Five Florence must-dos and some smart tourist tips

Posted on 24/11/2017 by Melissa Van Roosbroeck
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When the French author Stendhal visited Florence in 1817 the poor man was so overwhelmed by all the beauty and art in the Tuscan capital that it ended up making him feel emotionally drained and physically unwell. In one of his books he says: ‘”I was in a sort of ecstasy, from the idea of being in Florence, close to the great men whose tombs I had seen. Absorbed in the contemplation of sublime beauty… I reached the point where one encounters celestial sensations… Everything spoke so vividly to my soul. Ah, if I could only forget. I had palpitations of the heart, what in Berlin they call ‘nerves.’ Life was drained from me. I walked with the fear of falling.’” And so a century and more than 100 similar cases later the term “Stendhal syndrome” was officially born.

As I was preparing for my trip to Florence I naturally couldn’t help but wonder if and how being exposed to so much cultural splendor would affect me. As it turns out I’m not as easily phased as our friend Stendhal, but I would be lying if I said I wasn’t captivated by the city’s beauty and its 102 km² worth of history, religion and art. The diagnosis? No dizziness, no fainting, no hallucinations. Just a slightly dry mouth from all the gasping and a bit of a sore throat from the constant oohing and aahing. Because even though Stendhal may have been a bit of a drama queen, Florence sure is a beautiful place to visit.

Planning a trip to the epicenter of Italian renaissance yourself? Here are five of my favorite Florence must-dos, as well as some smart tourist tips to make your stay even more memorable and enjoyable.

Cathedrals, basilicas and churches

Florence is fairly small and compact, so you can easily explore the whole city on foot. As one of Italy’s biggest catholic epicenters there are colossal cathedrals, beautiful basilicas and charming churches scattered all over the city. The biggest must-see – quite literally – is the beautiful Cattedrale di Santa Maria Del Fiore with its famous Duomo. But just a stone’s throw away are plenty more religious hot spots to explore, for example the Basilica di Santa Maria Novella with its typical gothic arches, the Basilica di Santa Croce with its beautiful frescos, the Chiesa di San Trinita with its many chapels and the Basilica di San Lorenzo with its impressive robust features.

Tip: In need of a break from all the chaos? Spending some time in one of the city’s smaller churches is a great way to get some peace and quiet away from the everyday Florentine frenzy.

View over Florence

No trip to Florence is complete without a walk up the hill on the south side of the river Arno to the Piazzale Michelangelo for an iconic view over the city. Whether it’s under the early morning sun, the blue mid-day skies or starry heavens, the panoramic view over Florence will absolutely take your breath away.

Tip: If you climb just a little further up the hill to the Chiesa di San Miniato al Monte you can get the same – if not a better – view over Florence without having to elbow your way through the crowd to secure a spot by the piazza’s railing. And as a bonus you also get to visit the church’s beautiful cemetery.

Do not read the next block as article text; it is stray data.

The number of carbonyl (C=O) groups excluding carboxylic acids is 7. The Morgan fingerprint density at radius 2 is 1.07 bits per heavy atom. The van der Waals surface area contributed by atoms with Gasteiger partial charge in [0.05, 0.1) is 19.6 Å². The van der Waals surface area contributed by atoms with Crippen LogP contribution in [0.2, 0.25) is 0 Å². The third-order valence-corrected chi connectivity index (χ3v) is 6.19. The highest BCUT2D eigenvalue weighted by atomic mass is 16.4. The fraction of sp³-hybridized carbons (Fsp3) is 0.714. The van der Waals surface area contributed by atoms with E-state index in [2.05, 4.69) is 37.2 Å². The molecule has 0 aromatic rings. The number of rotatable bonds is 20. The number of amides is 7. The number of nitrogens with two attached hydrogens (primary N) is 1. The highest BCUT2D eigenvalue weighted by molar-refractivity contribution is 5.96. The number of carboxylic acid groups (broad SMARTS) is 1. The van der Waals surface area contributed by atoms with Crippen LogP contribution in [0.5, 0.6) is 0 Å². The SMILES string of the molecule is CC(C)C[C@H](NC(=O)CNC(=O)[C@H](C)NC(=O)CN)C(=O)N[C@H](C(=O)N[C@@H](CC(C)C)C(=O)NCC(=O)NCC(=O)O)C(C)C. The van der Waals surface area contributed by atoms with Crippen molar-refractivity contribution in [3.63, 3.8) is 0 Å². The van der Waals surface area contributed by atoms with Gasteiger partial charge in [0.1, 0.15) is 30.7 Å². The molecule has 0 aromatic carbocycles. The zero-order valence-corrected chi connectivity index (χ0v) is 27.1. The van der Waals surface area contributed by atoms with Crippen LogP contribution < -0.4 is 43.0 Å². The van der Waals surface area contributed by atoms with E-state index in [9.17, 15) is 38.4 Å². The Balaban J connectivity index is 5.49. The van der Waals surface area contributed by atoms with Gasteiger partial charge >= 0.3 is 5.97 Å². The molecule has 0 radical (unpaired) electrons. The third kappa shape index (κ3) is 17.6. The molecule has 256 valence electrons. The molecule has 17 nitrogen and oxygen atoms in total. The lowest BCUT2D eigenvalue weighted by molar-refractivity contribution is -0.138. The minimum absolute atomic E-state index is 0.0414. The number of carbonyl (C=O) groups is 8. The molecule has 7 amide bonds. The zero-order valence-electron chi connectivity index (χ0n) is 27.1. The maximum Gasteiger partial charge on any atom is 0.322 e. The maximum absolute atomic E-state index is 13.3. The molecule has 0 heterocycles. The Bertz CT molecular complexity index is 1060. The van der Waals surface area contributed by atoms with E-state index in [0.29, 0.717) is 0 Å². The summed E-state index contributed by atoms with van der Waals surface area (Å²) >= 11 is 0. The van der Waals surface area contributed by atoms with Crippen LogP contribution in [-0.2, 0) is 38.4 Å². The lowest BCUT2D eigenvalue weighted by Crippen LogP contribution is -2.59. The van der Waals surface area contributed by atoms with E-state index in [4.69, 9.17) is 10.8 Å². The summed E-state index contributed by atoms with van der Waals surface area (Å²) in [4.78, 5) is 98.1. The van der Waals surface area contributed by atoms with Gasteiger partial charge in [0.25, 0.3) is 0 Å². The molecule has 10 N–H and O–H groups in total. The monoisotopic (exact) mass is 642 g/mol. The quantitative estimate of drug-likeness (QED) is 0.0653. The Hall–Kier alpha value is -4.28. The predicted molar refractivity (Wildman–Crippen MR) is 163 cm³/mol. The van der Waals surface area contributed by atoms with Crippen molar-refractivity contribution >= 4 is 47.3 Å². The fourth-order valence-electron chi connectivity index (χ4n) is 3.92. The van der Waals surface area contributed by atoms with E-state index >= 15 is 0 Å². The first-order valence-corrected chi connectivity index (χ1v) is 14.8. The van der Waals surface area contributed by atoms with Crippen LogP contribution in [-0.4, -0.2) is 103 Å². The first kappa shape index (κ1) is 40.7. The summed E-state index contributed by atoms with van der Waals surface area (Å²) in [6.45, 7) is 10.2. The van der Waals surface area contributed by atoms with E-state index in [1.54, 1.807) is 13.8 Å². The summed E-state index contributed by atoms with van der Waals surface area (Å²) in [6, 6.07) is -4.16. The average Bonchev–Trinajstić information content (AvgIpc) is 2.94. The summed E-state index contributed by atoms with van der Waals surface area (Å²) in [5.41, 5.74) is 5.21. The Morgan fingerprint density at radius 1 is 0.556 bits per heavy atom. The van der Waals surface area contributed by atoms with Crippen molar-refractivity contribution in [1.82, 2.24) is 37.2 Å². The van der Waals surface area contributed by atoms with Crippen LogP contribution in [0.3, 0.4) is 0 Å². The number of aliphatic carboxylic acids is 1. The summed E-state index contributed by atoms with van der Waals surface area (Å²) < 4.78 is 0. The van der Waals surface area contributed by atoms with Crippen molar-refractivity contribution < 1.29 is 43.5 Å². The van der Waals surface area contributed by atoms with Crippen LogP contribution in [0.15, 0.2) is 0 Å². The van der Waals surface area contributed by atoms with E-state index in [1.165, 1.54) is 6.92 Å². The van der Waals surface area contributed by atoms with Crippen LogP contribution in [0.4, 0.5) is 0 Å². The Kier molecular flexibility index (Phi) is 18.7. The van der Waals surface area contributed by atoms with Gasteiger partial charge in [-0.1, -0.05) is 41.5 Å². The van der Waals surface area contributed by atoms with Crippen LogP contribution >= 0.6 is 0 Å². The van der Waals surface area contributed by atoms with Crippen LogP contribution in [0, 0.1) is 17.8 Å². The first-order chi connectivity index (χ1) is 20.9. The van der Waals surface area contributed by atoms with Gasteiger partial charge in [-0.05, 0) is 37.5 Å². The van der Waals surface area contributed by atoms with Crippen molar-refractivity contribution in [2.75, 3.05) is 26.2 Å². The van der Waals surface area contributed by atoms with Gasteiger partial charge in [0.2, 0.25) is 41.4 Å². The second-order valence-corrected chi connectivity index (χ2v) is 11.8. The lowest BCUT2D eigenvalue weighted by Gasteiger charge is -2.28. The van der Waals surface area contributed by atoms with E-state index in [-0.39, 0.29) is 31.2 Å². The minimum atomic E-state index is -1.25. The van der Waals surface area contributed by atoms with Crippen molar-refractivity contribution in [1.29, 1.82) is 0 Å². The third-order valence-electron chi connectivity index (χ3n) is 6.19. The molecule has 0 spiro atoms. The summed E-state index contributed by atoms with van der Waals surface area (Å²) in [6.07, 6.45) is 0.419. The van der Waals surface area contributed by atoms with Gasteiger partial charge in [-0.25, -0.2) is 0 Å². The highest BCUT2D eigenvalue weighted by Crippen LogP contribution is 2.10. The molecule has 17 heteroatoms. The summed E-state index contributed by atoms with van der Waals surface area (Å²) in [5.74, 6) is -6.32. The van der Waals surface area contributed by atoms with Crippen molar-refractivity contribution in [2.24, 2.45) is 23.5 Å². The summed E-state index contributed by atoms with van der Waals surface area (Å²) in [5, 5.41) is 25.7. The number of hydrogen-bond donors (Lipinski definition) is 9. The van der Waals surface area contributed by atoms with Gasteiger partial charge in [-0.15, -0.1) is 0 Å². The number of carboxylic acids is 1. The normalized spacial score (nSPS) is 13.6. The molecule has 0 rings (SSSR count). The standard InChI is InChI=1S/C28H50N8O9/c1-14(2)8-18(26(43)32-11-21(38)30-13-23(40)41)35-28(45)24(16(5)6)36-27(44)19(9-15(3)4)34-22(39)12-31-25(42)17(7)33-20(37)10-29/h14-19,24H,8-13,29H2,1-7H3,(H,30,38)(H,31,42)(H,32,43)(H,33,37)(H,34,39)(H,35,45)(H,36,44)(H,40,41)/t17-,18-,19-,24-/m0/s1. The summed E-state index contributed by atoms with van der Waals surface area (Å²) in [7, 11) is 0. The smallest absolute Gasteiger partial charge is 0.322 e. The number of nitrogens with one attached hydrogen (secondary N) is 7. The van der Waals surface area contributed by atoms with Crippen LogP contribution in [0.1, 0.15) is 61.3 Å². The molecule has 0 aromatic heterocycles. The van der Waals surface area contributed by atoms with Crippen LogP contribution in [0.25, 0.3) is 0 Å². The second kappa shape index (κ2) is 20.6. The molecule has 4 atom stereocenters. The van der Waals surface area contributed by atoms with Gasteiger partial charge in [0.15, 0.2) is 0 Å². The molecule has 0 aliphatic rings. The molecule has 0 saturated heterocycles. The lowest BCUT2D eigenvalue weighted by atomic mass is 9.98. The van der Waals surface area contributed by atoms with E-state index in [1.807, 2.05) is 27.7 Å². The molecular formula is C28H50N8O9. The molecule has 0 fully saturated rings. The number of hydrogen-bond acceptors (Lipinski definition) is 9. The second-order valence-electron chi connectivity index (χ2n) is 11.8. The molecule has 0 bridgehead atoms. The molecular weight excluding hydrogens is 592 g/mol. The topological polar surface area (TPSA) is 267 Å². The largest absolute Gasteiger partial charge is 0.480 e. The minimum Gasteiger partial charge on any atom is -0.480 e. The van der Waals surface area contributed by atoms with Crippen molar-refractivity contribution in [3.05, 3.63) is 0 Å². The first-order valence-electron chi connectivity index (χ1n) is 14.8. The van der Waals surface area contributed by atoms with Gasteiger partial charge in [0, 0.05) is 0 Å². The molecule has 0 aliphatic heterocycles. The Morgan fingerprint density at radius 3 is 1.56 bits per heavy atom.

Pizza, pasta and prosecco

Whether you’re indulging in the 3 Ps – pizza, pasta and prosecco –, snacking on a plate of fresh bruschetta or satisfying your sugar cravings with some gelato or tiramisu, if you’re looking for culinary satisfaction Florence is the place to get it. Italian cuisine is known for being incredibly fresh, colorful and full of flavor, so virtually everything you taste will have you coming back for more. And more. And more.

Tip: Don’t be afraid to step out of your ice cream comfort zone and try one of the local gelato flavors like tiramisu, Nutella or limoncello. Delicious!

A date with David

Michelangelo’s David is hands down the most famous renaissance sculpture in all of Italy, so a trip to Florence simply isn’t complete until you’ve had some face time with the illustrious marble hero. But the David is far from the only Florentine artwork worth checking out. At the Galleria dell’Accademia you can admire numerous works by great Italian artists such as Michelangelo and Botticelli and the Galleria degli Uffizi holds the world’s most important collection of Italian renaissance art by big names like Botticelli, Da Vinci and more.

Tip: Not keen on standing in line to get a glimpse of David and friends? On the Piazza della Signoria you find an exact replica of the original as well as a large collection of famous sculptures like the bronze statue of Perseus, Hercules and Nessus and many more.

Sunset at the Ponte Vecchio

Nothing is more peaceful and magical than watching a sunset, especially on water. When the Tuscan sun slowly sinks deeper into the water of the Arno it turns the sky and river into beautiful shades of red, orange and pink, making it an unforgettable experience and an absolute must-see.

Tip: Rather than joining the masses on the Ponte Vecchio make a little detour to the Ponte alle Grazie a bit more east. It’s much less crowded there, which gives you the chance to enjoy the breathtaking sunset in peace and also actually look at the famous Ponte Vecchio rather than just stand on it.

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